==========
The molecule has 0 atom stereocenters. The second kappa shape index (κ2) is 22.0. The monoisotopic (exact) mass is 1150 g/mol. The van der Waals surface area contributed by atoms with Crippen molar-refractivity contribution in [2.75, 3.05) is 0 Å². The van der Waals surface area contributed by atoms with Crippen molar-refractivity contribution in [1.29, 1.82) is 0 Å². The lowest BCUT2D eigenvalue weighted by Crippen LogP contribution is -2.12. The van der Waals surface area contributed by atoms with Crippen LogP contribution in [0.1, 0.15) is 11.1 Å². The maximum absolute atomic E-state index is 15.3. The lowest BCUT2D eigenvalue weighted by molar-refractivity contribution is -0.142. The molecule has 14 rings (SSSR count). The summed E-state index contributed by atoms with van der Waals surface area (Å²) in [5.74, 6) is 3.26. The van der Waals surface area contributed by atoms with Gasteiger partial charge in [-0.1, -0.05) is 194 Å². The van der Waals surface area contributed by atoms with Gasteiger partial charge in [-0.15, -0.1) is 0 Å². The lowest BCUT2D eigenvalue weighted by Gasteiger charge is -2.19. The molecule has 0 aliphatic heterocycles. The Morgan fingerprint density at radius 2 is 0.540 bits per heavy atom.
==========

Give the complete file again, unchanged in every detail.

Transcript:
The molecule has 0 atom stereocenters. The second kappa shape index (κ2) is 22.0. The monoisotopic (exact) mass is 1150 g/mol. The van der Waals surface area contributed by atoms with Crippen molar-refractivity contribution in [2.75, 3.05) is 0 Å². The van der Waals surface area contributed by atoms with Crippen molar-refractivity contribution in [1.29, 1.82) is 0 Å². The lowest BCUT2D eigenvalue weighted by Crippen LogP contribution is -2.12. The van der Waals surface area contributed by atoms with Crippen LogP contribution in [0.1, 0.15) is 11.1 Å². The maximum absolute atomic E-state index is 15.3. The lowest BCUT2D eigenvalue weighted by molar-refractivity contribution is -0.142. The molecule has 14 rings (SSSR count). The summed E-state index contributed by atoms with van der Waals surface area (Å²) in [5.74, 6) is 3.26. The van der Waals surface area contributed by atoms with Gasteiger partial charge in [-0.1, -0.05) is 194 Å². The van der Waals surface area contributed by atoms with Gasteiger partial charge in [-0.15, -0.1) is 0 Å². The lowest BCUT2D eigenvalue weighted by Gasteiger charge is -2.19. The molecule has 0 aliphatic heterocycles. The Morgan fingerprint density at radius 2 is 0.540 bits per heavy atom.